Polymer codes                             D(2470)   E(2370)
Ethylene content                               73        69

Compound Mooney viscosity
ML 1+4 @ 100[degrees]C (MU)                  50.2      39.5

Compound Mooney scorch--small rotor, 135[degrees]C
t value t03 (min.)                          11.04      9.98

MDR cure characteristics--1.7 Hz, 177[degrees]C, 1 deg. arc, 30 motor,
  100 dNm range
MH (dN.m)                                   52.93     45.69
ML (dN.m)                                    1.55      1.34
ts 1 (min.)                                  0.51      0.60
t' 90 (min.)                                10.65     11.02

Green strength @ 23[degrees]C
Peak stress (MPa)                            3.67      3.61
Ultimate elongation (%)                     1,966     1,375

Stress strain (dumbbells)--die C, tested @ 23[degrees]C, cured 13 min.
  @ 177[degrees]C
Hardness durometer A2 (pts.)                   71        78
Ultimate tensile (MPa)                      17.69     15.16
Ultimate elongation (%)                       274       309
Stress @ 100% (MPa)                          4.78      4.75
Stress @ 200% (MPa)                         12.57     10.14
Brittle point method B ([degrees]C)          >-70      >-70

Temperature retraction--initial elongation--50%, cured 13 min.
  @ 177[degrees]C
TR 10 ([degrees]C)                          -29.2     -28.1
TR 70 ([degrees]C)                            5.7      12.1
Temp. retraction TR10-TR70 ([degrees]C)      34.9      40.2

Gehman low temp. stiffness--cured 13 min. @ 177[degrees]C
Temperature @ T2 ([degrees]C)                -9.9     -16.3
Temperature @ T100 ([degrees]C)             -53.3     -57.2

Hardness (duro A2)--buttons, cured 26 mins. @ 177[degrees]C, reading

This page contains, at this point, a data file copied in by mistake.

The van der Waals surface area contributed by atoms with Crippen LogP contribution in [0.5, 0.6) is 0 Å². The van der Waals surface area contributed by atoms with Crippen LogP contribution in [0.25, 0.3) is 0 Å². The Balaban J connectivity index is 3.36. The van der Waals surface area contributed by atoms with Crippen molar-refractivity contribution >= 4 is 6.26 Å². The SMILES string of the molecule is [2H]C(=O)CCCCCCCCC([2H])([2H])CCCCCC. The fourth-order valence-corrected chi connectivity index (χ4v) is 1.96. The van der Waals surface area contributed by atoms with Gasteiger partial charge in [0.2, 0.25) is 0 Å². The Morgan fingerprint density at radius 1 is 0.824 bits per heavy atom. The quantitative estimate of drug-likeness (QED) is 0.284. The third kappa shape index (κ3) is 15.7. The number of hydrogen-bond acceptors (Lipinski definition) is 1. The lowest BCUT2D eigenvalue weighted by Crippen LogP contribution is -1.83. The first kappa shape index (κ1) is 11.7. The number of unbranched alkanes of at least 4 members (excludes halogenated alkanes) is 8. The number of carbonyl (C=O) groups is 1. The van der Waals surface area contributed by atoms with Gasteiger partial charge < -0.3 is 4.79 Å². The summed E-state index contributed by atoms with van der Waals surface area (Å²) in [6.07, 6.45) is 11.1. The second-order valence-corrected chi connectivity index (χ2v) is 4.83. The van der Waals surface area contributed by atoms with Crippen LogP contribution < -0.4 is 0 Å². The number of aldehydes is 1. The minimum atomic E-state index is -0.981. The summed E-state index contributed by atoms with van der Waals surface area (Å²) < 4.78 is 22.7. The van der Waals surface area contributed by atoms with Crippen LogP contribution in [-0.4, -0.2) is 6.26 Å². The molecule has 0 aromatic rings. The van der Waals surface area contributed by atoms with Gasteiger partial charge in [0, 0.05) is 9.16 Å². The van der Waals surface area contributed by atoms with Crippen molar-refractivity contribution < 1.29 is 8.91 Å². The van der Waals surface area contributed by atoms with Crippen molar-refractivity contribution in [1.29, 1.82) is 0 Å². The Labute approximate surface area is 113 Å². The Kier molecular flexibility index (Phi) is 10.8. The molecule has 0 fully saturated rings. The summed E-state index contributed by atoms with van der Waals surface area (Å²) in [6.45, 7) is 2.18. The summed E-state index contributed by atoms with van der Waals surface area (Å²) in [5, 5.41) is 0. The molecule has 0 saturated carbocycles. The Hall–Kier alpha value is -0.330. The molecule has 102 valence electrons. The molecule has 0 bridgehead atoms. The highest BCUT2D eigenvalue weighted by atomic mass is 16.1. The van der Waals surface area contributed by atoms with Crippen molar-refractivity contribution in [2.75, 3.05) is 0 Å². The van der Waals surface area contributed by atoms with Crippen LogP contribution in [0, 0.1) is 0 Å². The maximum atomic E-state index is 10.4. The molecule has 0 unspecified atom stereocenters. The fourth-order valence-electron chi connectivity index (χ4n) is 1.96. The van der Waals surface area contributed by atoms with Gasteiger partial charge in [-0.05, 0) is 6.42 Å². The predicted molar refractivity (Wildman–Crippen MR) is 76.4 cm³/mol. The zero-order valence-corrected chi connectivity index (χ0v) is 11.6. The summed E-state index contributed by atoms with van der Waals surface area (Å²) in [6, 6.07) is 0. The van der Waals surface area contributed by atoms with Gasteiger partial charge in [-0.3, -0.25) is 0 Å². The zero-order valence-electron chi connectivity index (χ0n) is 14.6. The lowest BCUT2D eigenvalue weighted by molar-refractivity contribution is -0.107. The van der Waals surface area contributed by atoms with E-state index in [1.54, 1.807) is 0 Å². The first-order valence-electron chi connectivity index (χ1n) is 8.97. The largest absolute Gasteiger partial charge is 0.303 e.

@ 5 sec. @ 23[degrees]C
Hardness pt. change from 23[degrees]C          71        79
  after 22 hrs.
@ -20[degrees]C                                 8         7
@ -40[degrees]C                                12         9

Compression set--method B--buttons, cured 26 min. @ 177[degrees]C,
  25% deflection
22 hrs. @ 175[degrees]C (%)                    11        11
22 hrs. @ 23[degrees]C (%)                     25        44
22 hrs. @ -20[degrees]C (%)                    82        80
22 hrs. @ -40[degrees]C (%)                    87        89

Table 5--comparison of EPDMs with different diene levels

Polymer codes                             I(6250)   J(6650)   F(6850)
ENB target (wt. %)                              2         6         8

Raw Mooney viscosity
ML 1+4 @ 100[degrees]C (MU)                  55.1      63.2      62.7

Compound Mooney viscosity
ML 1+4 @ 100[degrees]C (MU)                 49.97     51.23     45.88

Compound Mooney scorch--small rotor, 135[degrees]C
t value t03 (min.)                           9.72      5.53      4.93

MDR cure characteristics--1.7 Hz, 177[degrees]C, 1 deg. arc, 30 motor,
  100 dNm range
MH (dN.m)                                   16.17     20.35     22.54
ML (dN.m)                                    1.86         2      2.02
ts 1 (min.)                                  1.11      0.69      0.63
t' 90 (min.)                                 4.32      5.81      7.44

Green strength @ 23[degrees]C
Peak stress (MPa)                           0.411     0.336     0.321
Ultimate elongation (%)                       212       169       212

Stress strain (dumbbells)--die C, tested @ 23[degrees]C, cured T90 +
  2 min. @ 177[degrees]C
Hardness durometer A2 (pts.)                   57        64        65
Ultimate tensile (MPa)                      10.14     12.53     12.65
Ultimate elongation (%)                       517       285       255
Stress @ 100% (M Pa)                         2.22      4.58      5.02
Stress @ 200% (MPa)                          5.11      9.57     10.54
Brittle point method B ([degrees]C)           -52       -51       -51

Temperature retraction--initial elongation--50%, cured T90 + 2 min.
  @ 177[degrees]C
TR 10 ([degrees]C)                          -23.8     -43.5     -44.6
TR 70 ([degrees]C)                            4.1     -22.6     -24.9